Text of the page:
Overcoming Orthodontic Treatment Anxiety: Tips for Managing Fear and Discomfort

Avoiding orthodontic or dental work is usually related to some fear or stress about the dental setting itself or by some past traumatic dental event or injury to the head or neck. No matter what the cause, orthodontic treatment anxiety must be taken seriously. 

About one-third of people in the U.S. have a fear of dental treatment, with 12% having extreme anxiety or fear. And roughly 3% of adults in industrialized countries avoid going to the dentist at all. More women have dental anxiety while 3-5% of sufferers, both male and female, have an extreme phobia.

This article will differentiate between orthodontic anxiety and orthodontic phobia, present the signs, symptoms, and causes of orthodontic anxiety, and offer some helpful tips for managing anxiety about orthodontic treatment. 

The Difference Between Anxiety and Phobias

If you suffer from fear or stress when it’s time to visit your orthodontist, you need to understand exactly what you are experiencing. It is only then that you can go about managing your fear of orthodontic treatment and get help. So, is it anxiety, or is it a phobia?

Orthodontic anxiety is defined by The National Library of Medicine as a “…negative emotional state experienced by dental patients.” Equipment like needles, drills, or the orthodontic office itself can trigger a person’s anxiety. If you get very nervous before an appointment, you are experiencing anxiety.

Orthodontic phobias occur in patients who have severe dental anxiety that can even cross into irrational fears. For example, believing that orthodontic treatment will always be extremely painful. Phobias lead to the avoidance of orthodontists or any dental professionals regardless of the severity of the issues requiring attention.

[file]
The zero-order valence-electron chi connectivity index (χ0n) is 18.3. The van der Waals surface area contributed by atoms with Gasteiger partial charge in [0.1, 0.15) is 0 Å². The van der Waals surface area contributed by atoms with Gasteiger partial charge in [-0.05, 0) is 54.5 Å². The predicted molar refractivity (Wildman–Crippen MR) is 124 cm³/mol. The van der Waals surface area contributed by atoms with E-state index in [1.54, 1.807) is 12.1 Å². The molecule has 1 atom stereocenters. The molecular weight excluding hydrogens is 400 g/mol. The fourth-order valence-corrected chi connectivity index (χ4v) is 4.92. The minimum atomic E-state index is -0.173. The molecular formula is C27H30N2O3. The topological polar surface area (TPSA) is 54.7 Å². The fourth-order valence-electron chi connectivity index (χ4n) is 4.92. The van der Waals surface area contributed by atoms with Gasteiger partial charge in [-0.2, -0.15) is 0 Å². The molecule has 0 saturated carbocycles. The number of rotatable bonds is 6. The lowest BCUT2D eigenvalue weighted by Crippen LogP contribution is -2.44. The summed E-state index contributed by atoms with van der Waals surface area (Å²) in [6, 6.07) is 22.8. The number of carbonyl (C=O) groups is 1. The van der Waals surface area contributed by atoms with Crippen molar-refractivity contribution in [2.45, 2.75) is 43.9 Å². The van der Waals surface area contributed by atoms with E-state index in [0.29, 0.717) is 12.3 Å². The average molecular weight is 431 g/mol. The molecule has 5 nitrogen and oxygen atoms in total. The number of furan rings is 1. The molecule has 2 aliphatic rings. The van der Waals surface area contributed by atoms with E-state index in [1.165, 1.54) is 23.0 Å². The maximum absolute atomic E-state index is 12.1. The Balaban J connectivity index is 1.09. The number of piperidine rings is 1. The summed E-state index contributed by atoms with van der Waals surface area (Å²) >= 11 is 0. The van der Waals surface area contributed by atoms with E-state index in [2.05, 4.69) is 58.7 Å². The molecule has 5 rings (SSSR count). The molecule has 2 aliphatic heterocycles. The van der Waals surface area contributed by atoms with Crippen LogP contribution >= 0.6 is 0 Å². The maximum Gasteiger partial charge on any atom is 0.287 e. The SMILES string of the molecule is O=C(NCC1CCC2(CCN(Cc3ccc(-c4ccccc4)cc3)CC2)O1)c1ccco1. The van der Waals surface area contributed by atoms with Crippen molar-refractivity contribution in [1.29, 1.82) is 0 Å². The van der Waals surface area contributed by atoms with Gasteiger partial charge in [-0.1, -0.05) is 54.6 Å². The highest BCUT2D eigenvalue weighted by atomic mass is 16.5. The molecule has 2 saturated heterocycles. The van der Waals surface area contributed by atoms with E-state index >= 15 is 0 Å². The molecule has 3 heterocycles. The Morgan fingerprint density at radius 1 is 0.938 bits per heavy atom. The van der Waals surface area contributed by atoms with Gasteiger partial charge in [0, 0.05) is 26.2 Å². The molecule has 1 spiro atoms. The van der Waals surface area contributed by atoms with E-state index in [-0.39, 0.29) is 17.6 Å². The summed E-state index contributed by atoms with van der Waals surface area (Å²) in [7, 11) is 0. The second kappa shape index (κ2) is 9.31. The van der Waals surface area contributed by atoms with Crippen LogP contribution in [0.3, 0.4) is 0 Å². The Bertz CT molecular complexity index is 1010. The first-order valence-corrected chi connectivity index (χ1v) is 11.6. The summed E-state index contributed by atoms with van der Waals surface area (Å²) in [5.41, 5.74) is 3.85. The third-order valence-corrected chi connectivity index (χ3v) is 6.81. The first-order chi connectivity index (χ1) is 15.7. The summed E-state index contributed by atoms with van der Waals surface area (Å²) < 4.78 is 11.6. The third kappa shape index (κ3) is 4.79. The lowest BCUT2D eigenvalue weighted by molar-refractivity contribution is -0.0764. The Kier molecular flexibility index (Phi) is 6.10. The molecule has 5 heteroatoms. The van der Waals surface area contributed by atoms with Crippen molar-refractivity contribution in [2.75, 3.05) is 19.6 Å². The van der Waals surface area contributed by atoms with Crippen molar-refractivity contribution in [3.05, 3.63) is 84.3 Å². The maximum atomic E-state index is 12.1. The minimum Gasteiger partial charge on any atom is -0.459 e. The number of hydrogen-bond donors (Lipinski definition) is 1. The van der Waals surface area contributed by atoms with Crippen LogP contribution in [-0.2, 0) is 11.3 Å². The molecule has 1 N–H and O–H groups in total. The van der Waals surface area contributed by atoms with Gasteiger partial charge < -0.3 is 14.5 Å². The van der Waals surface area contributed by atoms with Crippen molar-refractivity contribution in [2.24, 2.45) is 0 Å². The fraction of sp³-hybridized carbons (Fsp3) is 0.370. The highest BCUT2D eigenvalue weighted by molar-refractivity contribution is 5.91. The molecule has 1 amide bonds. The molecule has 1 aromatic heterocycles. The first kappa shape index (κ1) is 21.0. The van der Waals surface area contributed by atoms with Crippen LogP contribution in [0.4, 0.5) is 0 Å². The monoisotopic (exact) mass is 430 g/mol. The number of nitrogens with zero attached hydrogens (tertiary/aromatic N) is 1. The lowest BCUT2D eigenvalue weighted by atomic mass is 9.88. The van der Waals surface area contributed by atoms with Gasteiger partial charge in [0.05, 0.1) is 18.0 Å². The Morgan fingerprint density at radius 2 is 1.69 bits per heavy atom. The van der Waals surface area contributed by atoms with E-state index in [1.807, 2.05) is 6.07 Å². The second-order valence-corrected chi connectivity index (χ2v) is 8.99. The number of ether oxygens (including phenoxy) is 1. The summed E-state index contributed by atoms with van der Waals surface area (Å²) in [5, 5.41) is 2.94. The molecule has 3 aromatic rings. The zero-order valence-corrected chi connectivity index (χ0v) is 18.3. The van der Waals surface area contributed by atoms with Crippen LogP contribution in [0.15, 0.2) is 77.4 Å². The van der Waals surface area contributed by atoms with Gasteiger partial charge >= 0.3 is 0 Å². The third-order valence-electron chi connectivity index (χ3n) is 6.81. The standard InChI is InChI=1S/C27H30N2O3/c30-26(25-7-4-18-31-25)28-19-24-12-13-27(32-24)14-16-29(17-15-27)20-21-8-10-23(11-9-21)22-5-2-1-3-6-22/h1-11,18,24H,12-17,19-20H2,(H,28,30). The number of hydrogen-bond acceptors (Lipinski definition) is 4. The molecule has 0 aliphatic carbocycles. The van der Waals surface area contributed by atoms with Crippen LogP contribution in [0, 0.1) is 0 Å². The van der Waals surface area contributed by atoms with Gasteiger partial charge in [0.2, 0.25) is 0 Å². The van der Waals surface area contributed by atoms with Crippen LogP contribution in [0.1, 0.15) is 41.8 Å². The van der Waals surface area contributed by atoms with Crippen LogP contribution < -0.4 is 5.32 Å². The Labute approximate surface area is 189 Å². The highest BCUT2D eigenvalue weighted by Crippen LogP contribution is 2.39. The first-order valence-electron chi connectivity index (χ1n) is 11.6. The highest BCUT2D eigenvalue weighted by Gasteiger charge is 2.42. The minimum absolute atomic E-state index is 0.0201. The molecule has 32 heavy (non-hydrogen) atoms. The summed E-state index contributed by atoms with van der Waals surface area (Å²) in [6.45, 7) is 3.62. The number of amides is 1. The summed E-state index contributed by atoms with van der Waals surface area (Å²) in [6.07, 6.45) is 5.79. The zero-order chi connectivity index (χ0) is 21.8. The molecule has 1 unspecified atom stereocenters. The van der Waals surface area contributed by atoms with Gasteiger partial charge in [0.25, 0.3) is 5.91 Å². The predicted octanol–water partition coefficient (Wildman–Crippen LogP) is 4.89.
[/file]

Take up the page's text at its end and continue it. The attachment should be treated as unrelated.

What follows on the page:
Orthodontists are accustomed to patient fears, anxieties, and phobias. They can help patients work through these situations, which are often most prevalent during the first week or so, so that the necessary orthodontic work can be done without further traumatizing the patient.

Signs, Symptoms, and Causes Of Orthodontic Anxiety

Those who suffer from orthodontic anxiety or phobias may experience the following symptoms:

  • Heart palpitations or “racing” heart
  • Low blood pressure
  • Fainting
  • Sweating
  • Crying
  • Panic
  • Withdrawal
  • Humor
  • Aggression
  • Using excuses to miss appointments
  • Upset stomach
  • Shaking, trembling
  • Dizziness
Source: VeryWell Health

An obvious question is where these anxieties and phobias originate. What causes someone to have such reactions to dentists or orthodontists? 

Possible causes include:

Family History

Like many of our experiences, behaviors, and disorders, they run in families. If you have a parent or close family member who suffers from this anxiety, it is likely you may, too.

Past Negative Dental Experiences

Experiencing a painful or traumatic event going to a dentist or orthodontist as a child may transform into anxieties or phobias from that point on.

Past Experience with Other Traumas

Patients with a history of trauma, such as child abuse, sexual violence, or bullying, can lead to anxieties or phobias in many other situations.

Feeling Embarrassed or Helpless

Some people don’t like being so close to a stranger, may be embarrassed about their teeth or breath, are uncomfortable lying prone with their mouths open, or generally feel out of control.

Modeling Someone Else 

Someone who exhibits anxiety about a dentist or orthodontist may be simply modeling what they heard someone else say or do, especially if the patient admired or was close to the person they are modeling.